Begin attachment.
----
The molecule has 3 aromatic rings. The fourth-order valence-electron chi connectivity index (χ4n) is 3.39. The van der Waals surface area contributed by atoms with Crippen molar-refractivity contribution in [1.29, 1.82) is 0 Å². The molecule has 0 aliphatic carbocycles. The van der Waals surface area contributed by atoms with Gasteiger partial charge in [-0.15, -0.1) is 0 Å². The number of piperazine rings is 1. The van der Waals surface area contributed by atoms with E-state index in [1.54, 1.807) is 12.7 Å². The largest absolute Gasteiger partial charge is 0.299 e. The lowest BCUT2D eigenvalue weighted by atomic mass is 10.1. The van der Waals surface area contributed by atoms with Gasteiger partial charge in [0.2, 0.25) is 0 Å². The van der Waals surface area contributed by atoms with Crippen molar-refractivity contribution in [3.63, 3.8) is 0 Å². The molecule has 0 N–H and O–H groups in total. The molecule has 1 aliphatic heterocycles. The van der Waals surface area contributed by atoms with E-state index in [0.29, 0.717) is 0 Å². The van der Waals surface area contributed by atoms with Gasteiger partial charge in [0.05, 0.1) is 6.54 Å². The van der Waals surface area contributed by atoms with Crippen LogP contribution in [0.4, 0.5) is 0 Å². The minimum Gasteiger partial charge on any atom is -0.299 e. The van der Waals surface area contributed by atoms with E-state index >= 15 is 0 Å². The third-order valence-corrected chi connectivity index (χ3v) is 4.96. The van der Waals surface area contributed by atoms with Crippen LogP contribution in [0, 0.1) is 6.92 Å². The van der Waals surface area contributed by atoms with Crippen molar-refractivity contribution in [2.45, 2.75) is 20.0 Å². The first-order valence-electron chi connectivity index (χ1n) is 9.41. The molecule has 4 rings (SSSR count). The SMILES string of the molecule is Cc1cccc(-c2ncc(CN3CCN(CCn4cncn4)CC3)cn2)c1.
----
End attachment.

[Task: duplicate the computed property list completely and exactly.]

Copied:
The molecule has 3 aromatic rings. The fourth-order valence-electron chi connectivity index (χ4n) is 3.39. The van der Waals surface area contributed by atoms with Crippen molar-refractivity contribution in [1.29, 1.82) is 0 Å². The molecule has 0 aliphatic carbocycles. The van der Waals surface area contributed by atoms with Gasteiger partial charge in [-0.15, -0.1) is 0 Å². The number of piperazine rings is 1. The van der Waals surface area contributed by atoms with E-state index in [1.54, 1.807) is 12.7 Å². The largest absolute Gasteiger partial charge is 0.299 e. The lowest BCUT2D eigenvalue weighted by atomic mass is 10.1. The van der Waals surface area contributed by atoms with Gasteiger partial charge in [0.2, 0.25) is 0 Å². The van der Waals surface area contributed by atoms with Crippen molar-refractivity contribution in [3.63, 3.8) is 0 Å². The molecule has 0 N–H and O–H groups in total. The molecule has 1 aliphatic heterocycles. The van der Waals surface area contributed by atoms with E-state index in [0.29, 0.717) is 0 Å². The van der Waals surface area contributed by atoms with Gasteiger partial charge in [0.05, 0.1) is 6.54 Å². The van der Waals surface area contributed by atoms with Crippen LogP contribution in [0.4, 0.5) is 0 Å². The minimum Gasteiger partial charge on any atom is -0.299 e. The van der Waals surface area contributed by atoms with E-state index >= 15 is 0 Å². The third-order valence-corrected chi connectivity index (χ3v) is 4.96. The van der Waals surface area contributed by atoms with Crippen LogP contribution in [0, 0.1) is 6.92 Å². The van der Waals surface area contributed by atoms with Crippen molar-refractivity contribution in [2.45, 2.75) is 20.0 Å². The first-order valence-electron chi connectivity index (χ1n) is 9.41. The molecule has 4 rings (SSSR count). The SMILES string of the molecule is Cc1cccc(-c2ncc(CN3CCN(CCn4cncn4)CC3)cn2)c1.